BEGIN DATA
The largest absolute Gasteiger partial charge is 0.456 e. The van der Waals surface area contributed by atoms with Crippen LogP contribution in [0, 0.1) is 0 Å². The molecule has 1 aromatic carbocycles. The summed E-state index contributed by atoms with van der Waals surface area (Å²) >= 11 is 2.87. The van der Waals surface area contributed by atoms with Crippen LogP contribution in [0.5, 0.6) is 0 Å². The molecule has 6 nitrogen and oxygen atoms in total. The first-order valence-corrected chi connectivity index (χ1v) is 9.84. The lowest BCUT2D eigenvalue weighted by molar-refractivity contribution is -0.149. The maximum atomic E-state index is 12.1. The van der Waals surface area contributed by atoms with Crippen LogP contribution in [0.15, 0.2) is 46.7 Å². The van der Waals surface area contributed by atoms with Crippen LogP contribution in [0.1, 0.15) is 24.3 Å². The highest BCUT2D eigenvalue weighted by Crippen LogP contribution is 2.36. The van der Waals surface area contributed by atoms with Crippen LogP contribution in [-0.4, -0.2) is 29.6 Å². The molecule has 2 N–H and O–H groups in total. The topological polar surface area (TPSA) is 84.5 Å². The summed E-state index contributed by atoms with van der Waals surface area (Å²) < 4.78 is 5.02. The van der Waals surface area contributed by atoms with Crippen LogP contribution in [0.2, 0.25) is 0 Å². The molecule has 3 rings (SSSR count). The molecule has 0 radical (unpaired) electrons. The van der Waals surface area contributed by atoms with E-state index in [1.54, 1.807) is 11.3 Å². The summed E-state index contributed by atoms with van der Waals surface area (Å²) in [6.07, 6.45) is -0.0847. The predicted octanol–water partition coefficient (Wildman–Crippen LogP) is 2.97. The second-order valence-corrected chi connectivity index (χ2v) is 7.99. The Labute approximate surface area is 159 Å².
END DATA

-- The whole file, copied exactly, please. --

The largest absolute Gasteiger partial charge is 0.456 e. The van der Waals surface area contributed by atoms with Crippen LogP contribution in [0, 0.1) is 0 Å². The molecule has 1 aromatic carbocycles. The summed E-state index contributed by atoms with van der Waals surface area (Å²) >= 11 is 2.87. The van der Waals surface area contributed by atoms with Crippen LogP contribution in [0.5, 0.6) is 0 Å². The molecule has 6 nitrogen and oxygen atoms in total. The first-order valence-corrected chi connectivity index (χ1v) is 9.84. The lowest BCUT2D eigenvalue weighted by molar-refractivity contribution is -0.149. The maximum atomic E-state index is 12.1. The van der Waals surface area contributed by atoms with Crippen LogP contribution in [0.15, 0.2) is 46.7 Å². The van der Waals surface area contributed by atoms with Crippen LogP contribution in [0.1, 0.15) is 24.3 Å². The highest BCUT2D eigenvalue weighted by Crippen LogP contribution is 2.36. The van der Waals surface area contributed by atoms with Crippen LogP contribution in [-0.4, -0.2) is 29.6 Å². The molecule has 2 N–H and O–H groups in total. The topological polar surface area (TPSA) is 84.5 Å². The summed E-state index contributed by atoms with van der Waals surface area (Å²) < 4.78 is 5.02. The van der Waals surface area contributed by atoms with Crippen LogP contribution in [0.2, 0.25) is 0 Å². The molecule has 3 rings (SSSR count). The molecule has 0 radical (unpaired) electrons. The van der Waals surface area contributed by atoms with E-state index in [1.54, 1.807) is 11.3 Å². The summed E-state index contributed by atoms with van der Waals surface area (Å²) in [6.07, 6.45) is -0.0847. The predicted octanol–water partition coefficient (Wildman–Crippen LogP) is 2.97. The second-order valence-corrected chi connectivity index (χ2v) is 7.99. The Labute approximate surface area is 159 Å².